5. A method for varying a gain of a CMOS amplifier comprising a pair of input MOS transistors connected together at a common source node, a pair of first load MOS transistors connected between a supply voltage node and drain nodes of the pair of input MOS transistors, a plurality of pairs of second load MOS transistors connectable in parallel to the pair of first load MOS transistors, and a plurality of pairs of path selection switches connected between the supply voltage node and the pairs of first and second load MOS transistors, the method comprising:
biasing the pair of input MOS transistors via a bias current generator connected between the common source node thereof and a voltage reference; and
closing respective pairs of path selection switches for connecting at least some of the pairs of first and second load MOS transistors in parallel for incrementing an effective width of resultant transistors formed by the pairs of first and second load MOS transistors connected in parallel.
6. A method according to claim 5, wherein the pair of input MOS transistors has a fixed geometry for providing gain adaptivity consistent with an amplitude of an input signal.
7. A method according to claim 5, wherein the pair of input MOS transistors and the pairs of first and second load MOS transistors each has an aspect ratio based upon a minimum width of definition of a fabrication process forming the MOS transistors.
8. A method according to claim 5, wherein the voltage reference comprises ground.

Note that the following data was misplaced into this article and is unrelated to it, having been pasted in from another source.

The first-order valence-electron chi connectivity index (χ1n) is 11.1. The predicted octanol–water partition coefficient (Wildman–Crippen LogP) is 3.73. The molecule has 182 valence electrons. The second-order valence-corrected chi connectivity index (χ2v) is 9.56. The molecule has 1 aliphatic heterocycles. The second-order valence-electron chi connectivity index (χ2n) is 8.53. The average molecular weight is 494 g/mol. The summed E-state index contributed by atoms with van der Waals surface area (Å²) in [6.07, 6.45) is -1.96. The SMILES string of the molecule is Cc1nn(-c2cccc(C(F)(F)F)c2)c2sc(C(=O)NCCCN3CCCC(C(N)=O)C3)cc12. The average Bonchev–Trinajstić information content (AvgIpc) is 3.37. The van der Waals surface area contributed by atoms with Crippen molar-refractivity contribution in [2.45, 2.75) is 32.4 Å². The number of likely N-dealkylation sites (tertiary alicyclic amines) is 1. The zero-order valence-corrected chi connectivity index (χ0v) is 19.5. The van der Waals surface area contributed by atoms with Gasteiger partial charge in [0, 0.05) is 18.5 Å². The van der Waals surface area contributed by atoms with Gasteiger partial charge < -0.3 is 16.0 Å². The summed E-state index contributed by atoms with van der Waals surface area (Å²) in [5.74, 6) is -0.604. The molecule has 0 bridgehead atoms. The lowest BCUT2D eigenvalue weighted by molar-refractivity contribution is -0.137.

Description
FIELD OF THE INVENTION

The present invention relates in general to integrated CMOS analog circuits, and in particular, to a differential amplifier having a gain that is programmable in fixed steps.

BACKGROUND OF THE INVENTION

In signal processing systems it is useful to keep the output signal within a fixed voltage amplitude window when the amplitude of the input signal is varied. In other cases, it may be useful to keep the input signal within a fixed voltage amplitude window when the amplitude of the output signal is varied. Moreover, harmonic distortion should remain reduced throughout the range of selectable gain of the amplifier.

SUMMARY OF THE INVENTION

An object of the present invention is to provide a CMOS amplifier structure, the gain of which is given by a gmi/gm0 stage in which gmi may be changed by programming.

The step gain-variable CMOS amplifier in accordance with the invention is based on the basic structure of a differential amplifier including an input pair of transistors, a bias current generator connected between a common source node of the input pair of transistors and a ground node, and a pair of load transistors having a same type of conductivity as the input pair of transistors. The pair of load transistors is connected between a supply voltage node and, respectively, to the drain nodes of the input pair of transistors.

The CMOS amplifier may further comprise a plurality of second input pairs of transistors to be connected in parallel to the input pair of transistors for increasing the effective width of the resultant transistors. A plurality of path selection pairs of switches may be programmably closed for connecting in parallel the selected pairs of input transistors.